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Orioles' John Means happy for chance to make first major league start Tuesday

Rookie pitcher John Means walked into manager Brandon Hyde’s office Sunday and got the news he has waited for since he signed with the Orioles out of West Virginia University in 2014.

“He called me into his office, pointed to the board and said, ‘You’re starting Tuesday,’ ” Means said Monday afternoon. “He just wanted me to give whatever I could and that outing the other day was basically my bullpen [session].”

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The 25-year-old left-hander made one appearance at the major league level last year and it didn’t go all that well. He pitched 3 1/3 innings in a long relief stint and gave up five earned runs.

There's going to come a point soon as the Orioles try to learn about players in new spots in which they're willing to accept the bad lessons that keep coming.

This year, he made the club out of spring training and has made three relief appearances, but he also has made a dramatically different second impression. He drove the New York Yankees to distraction with his nasty changeup in his 2019 debut at Yankee Stadium and got the decision in the Orioles’ second victory of that three-game series.

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He has pitched two more times since and has allowed just one earned run over 5 2/3 innings in his three relief appearances. Tuesday, he’ll get a spot start and a chance to show that he might be a rotation option later in the season.

“I was excited they have that kind of trust in me to start the game and obviously that’s what I’ve done my whole career,’’ Means said. “So, I’ll be no [stranger] to it.”

Karns on regular bullpen role

Right-hander Nate Karns has made two starts already, but only in what amounted to a pair of “opener” appearances. The original plan when he came into camp was to stretch him into rotation role, but Hyde said over the weekend that he’ll be used as a reliever for the foreseeable future.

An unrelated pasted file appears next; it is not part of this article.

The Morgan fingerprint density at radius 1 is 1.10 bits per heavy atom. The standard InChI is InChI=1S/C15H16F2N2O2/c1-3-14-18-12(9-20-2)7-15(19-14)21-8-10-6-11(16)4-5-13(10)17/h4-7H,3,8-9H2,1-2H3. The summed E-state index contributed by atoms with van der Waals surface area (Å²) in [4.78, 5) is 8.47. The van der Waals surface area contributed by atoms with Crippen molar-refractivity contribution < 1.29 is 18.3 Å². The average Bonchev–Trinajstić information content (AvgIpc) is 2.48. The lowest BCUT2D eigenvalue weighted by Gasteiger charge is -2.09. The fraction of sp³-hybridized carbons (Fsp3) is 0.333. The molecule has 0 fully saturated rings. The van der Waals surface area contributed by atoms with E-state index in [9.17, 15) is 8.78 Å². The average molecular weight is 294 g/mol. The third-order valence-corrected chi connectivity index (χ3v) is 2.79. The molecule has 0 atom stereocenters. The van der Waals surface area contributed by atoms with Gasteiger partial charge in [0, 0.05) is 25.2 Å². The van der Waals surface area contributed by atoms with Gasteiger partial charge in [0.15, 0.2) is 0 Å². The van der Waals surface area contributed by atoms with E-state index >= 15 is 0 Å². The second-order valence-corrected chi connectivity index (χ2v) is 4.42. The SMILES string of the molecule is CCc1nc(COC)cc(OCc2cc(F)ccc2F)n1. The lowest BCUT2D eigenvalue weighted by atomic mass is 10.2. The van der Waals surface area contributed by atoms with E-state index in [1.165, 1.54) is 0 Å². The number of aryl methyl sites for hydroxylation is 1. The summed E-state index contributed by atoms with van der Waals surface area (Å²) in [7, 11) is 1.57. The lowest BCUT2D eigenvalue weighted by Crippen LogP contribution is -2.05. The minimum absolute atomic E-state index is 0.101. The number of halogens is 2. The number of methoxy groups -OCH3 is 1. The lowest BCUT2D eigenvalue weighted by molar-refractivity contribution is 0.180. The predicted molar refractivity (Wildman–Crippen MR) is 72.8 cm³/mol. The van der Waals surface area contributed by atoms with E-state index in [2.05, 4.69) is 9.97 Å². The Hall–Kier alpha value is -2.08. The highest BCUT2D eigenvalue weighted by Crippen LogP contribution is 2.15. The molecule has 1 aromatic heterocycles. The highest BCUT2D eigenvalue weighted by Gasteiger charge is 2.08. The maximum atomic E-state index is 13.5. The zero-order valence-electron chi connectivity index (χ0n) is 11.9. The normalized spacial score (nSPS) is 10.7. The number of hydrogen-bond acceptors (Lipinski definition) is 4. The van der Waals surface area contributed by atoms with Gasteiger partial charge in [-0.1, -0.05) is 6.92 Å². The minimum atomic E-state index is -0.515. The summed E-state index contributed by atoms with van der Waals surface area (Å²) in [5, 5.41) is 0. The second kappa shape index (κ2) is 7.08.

Karns said on Monday that he’s okay with that. He’s not ready to stretch out sufficiently to be a regular starter and is more interested in doing everything possible to stay healthy all season after missing so much time because injuries the past couple of years.

“Until I can get stretched out, I don’t think there’s going to be a legitimate start,” Karns said. “Maybe another opener. Right now, I think what we’re doing is being wise. I missed a year and a half, so right now I’m staying healthy, making a couple appearances, so right now it’s just trying to find a position that’s going to help the team win.

In the Orioles' 15-3 loss to the New York Yankees on Sunday, infielder Hanser Alberto became the 10th Orioles position player ever to pitch in a game while also breaking up Domingo German's no-hit bid in the sixth inning.

“And then, as the season develops, that may change or may not change, but right now it’s what’s working and we’re trying to solidify some positions in the pen. Anything I can do.”

Karns said he has felt fine since shaking off some arm fatigue early in spring training. It’s just a matter continuing to build arm strength so he can be available as much as possible..

“I feel good,” he said. “It’s one of those things where we’re trying to keep that going. It’s one of those things where, do we want to add more to the workload and then it costs me on the back end? Right now, if it’s not broke, don’t fix it.”

Hyde on Hanser Alberto

Hyde had good things to say all spring about utilityman Hanser Alberto, who was designated for assignment four times since last season and still won a place on the Orioles roster. Alberto has paid him back by batting .500 through his first six games and saving the bullpen by pitching in Sunday’s 15-3 loss.

“Hanser enjoys playing the game and that’s clear when he’s playing,” Hyde said. “You can see the little mannerisms in the box. None of that is show. That’s actually him. He just really loves to compete. Plays the game like he’s in Little League, for the fun of it.

“That’s why he’s a pleasure to have around. That’s why he plays easy. That’s why he can play multiple positions. That’s why I had confidence throwing him out there in a terrible spot in the ninth inning yesterday…I just love his makeup, his attitude, everything about him.”

Pedro Araujo assigned to Double-A

Rule 5 pitcher Pedro Araujo was assigned to Double-A Bowie after being designated for assignment, offered around the majors, cleared waivers and outrighted off the 40-man roster.

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